Nov. 6th, 2011

michiexile: (Default)
It struck me recently, while crossing the atlantic in an Air France plane and thus trying to keep my conversations with the flight staff to french in order to stretch out my language muscles, how differently we perceive politeness in different cultures and languages.

In particular, in Swedish, we do not have a word filling the same function as «please» or «bitte» or even as «s'il vous plait»; while the french comes closest to the Swedish situation, we simply do not have a single always usable set phrase — politeness is marked in Swedish by circumlocution, by using a more convoluted phrase that includes some of several markers for politeness.

Thus, in Swedish, I might say things like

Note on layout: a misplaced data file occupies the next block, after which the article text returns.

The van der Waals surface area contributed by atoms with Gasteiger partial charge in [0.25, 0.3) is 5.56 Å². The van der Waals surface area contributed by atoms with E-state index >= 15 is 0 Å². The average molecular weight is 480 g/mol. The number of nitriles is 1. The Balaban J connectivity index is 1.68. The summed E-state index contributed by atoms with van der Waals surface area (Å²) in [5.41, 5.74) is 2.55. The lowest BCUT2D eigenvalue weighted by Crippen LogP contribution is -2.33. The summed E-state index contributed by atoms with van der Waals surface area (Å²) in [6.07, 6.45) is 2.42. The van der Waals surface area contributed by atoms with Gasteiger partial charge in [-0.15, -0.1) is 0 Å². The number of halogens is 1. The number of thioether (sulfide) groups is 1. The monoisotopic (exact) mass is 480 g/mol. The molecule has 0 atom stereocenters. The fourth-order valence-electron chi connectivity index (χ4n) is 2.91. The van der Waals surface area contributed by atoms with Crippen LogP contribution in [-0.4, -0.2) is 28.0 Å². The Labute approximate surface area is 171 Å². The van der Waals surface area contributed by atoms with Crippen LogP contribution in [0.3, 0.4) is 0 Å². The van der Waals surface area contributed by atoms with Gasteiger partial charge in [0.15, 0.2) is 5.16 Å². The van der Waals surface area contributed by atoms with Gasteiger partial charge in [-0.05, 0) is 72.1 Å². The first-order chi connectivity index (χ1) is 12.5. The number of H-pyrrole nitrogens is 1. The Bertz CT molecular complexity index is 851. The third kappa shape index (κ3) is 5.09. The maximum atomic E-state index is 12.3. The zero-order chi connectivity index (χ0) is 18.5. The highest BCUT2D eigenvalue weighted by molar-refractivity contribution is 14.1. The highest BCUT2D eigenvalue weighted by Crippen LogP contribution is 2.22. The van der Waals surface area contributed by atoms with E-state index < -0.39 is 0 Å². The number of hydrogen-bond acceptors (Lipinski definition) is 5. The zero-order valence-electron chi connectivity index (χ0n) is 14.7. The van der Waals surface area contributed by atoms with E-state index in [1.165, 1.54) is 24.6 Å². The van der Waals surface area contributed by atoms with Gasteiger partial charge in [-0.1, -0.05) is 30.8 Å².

«Skulle du kunna vara så vänlig och » (would you be so kind and )
«Kan jag be att få » (could I ask to receive )
«Jag skulle vilja ha » (I would like to have )
and so on...

This came up, in particular, when I called for the hostesses to ask for more to drink: I am comfortable saying things like «Une coke, s'il vous plait.» when they ask me for my order, but when I myself have summoned them, it feels somehow insufficiently polite, almost like barking out an order, to my Swedish ears. In German, my language skills are sufficient that I can _both_ circumlocute in the subjunctive tense _and_ use «bitte», but my French simply isn't quite as solid.

Dear readers, how do you perceive politeness markers? Do you notice them at all?

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